Greg – I think most comparisons between the history of film and the history of games are deceptive. The entire historical context is too different for direct comparisons to be revealing. The Internet wasn’t around in the 1950s to give everyone a voice. Do we really need manifestos today when everyone’s voice is so loud already? Controversy and outrage have no meaning anymore.
My work as a game critic was focused on standing for the consumer. My goal was to provide useful information to game players trying to decide where to spend their time and money. I wanted to keep doing it so long as the work seemed valuable. It wasn’t about trying to elevate the art form or anything like that. I personally don’t think it’s game critics’ responsibility to try and change or evolve games, but they’re welcome to try. I think game developers are the ones who have the power to do something about the way games are, which is why I wanted to become a game developer.
GM – Do you think game reviewers can be categorised as critics? Do you miss being in video game journalism?
Greg – I think game reviewers are critics, yes. That’s exactly what they are. I more frequently hear the term “game journalist” used, and I take some issue with that term as a catch-all for anyone who writes professionally about games. It’s too specific. I never considered myself a journalist, but I did consider myself a critic and an editor. There are some excellent game journalists out there writing insightful investigative reports, I just don’t think this describes most people who write about games.
I don’t really miss my past work, though occasionally I wish I was in a position to write about certain games that fascinate me for one reason or another. I still do that sometimes on my personal blog, and think writing will always be a part of what I do. I love the work I do now, and am ultimately more interested in creation than deconstruction.
GM – Talking about Bastion, how did you approach Warner Bros. games? Did they have any hand in publishing the game or they simply acted as the distributors and handled the marketing?
Greg – Warner Bros. is our distribution partner on Bastion. We self-funded the project and needed a publisher primarily to get on the Xbox and the marketing support was useful as well. We spent no time pitching the game around and instead took it straight to the public, namely by having a good playable build at PAX Prime in 2010. This generated a lot of interest and excitement, causing publishers to come to us. WB stood out as the most enthusiastic from among the interested parties so we ended up going with them.
GM – I recently came across some backlash regarding alpha projects being funded (ala Minecraft and recently Voxatron)? What’s your take on this idea?
Greg – I don’t have strong feelings about this. Who’s to say what makes a finished game anymore? Retail $60 games often launch with game-crippling issues that take weeks to get fixed. Meanwhile Minecraft has provided untold millions of hours of entertainment for players at a nominal cost even in its alpha and beta forms.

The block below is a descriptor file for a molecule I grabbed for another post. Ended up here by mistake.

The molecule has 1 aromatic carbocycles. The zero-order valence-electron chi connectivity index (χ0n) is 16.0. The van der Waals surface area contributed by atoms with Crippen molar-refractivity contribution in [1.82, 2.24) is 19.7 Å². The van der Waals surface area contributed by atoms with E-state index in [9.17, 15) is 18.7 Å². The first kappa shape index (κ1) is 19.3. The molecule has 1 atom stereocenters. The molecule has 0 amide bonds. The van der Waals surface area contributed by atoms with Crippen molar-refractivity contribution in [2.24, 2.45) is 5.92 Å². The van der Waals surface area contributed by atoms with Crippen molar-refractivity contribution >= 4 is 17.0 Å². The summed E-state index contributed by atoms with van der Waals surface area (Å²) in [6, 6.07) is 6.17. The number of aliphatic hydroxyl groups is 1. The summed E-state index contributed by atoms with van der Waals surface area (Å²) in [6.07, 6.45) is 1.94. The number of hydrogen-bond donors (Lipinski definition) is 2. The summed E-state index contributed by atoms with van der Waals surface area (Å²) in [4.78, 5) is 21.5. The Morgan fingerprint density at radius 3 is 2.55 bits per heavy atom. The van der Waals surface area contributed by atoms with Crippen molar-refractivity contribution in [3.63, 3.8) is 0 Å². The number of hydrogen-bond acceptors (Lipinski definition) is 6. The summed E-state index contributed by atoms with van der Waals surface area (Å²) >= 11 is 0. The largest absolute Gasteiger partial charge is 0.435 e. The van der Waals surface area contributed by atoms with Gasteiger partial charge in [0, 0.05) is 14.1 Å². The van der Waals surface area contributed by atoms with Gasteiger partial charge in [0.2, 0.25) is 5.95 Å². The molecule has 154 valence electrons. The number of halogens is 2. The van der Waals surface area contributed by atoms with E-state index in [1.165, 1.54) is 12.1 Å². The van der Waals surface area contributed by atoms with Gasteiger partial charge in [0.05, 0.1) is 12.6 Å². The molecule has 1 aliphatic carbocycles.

This type of early-release approach wouldn’t have made sense for a game like Bastion, which has a relatively limited amount of content and is highly dependent on a polished presentation to deliver its story. If we offered the game early it just would have felt bad and unfinished. But I think if this type of distribution method makes sense to other developers, they should try it. Their audiences can decide if it’s worth it or not.
GM – How good is the indie developers’ ecosystem in the west?
I’ve seen guys like Notch (Minecraft) and Terry Cavanagh (VVVVVV) support the humble bundles with their donations. Even Jonathan Blow (Braid) has been fairly supportive of interesting games and ideas and has openly expressed it at times. His involvement in the indie-fund, with others, is heartening to look at. Could you share your thoughts on this?
Greg – There’s never been a better time to be a small independent developer, but that doesn’t mean it’s easy. I think there are many game players out there who are receptive to interesting new experiences, and the various digital distribution platforms out there make it simple to offer such games to those players at an affordable price. To your point, I also think independent developers tend to be rather supportive of each other, partly because they’re not deadlocked in direct competition like most AAA game studios.
GM – How did you initially support the funding of development? Which was your biggest challenge during the setup phase of the studio?
Greg – It’s a self-funded project so it’s through the shared sacrifices of the cofounders, the team, and our close friends and families that we were able to get started. The cofounders moved into a house together and worked where they lived, so they were able to reduce their costs of living by quite a lot in order to buy as much time as possible for prototyping, building up the team, and everything else.
In terms of what was the biggest challenge, it’s hard to single out one thing when almost everything about the situation was new to us. Amir Rao our studio director had to figure out many of the mechanics of starting a business in California, everything from figuring out how to incorporate to getting legal representation and so on. A lot of it is ugly, detail-oriented stuff that has nothing to do with making games, but of course it’s worth doing if it results in a studio environment where the team can spend almost all its time on the creation process.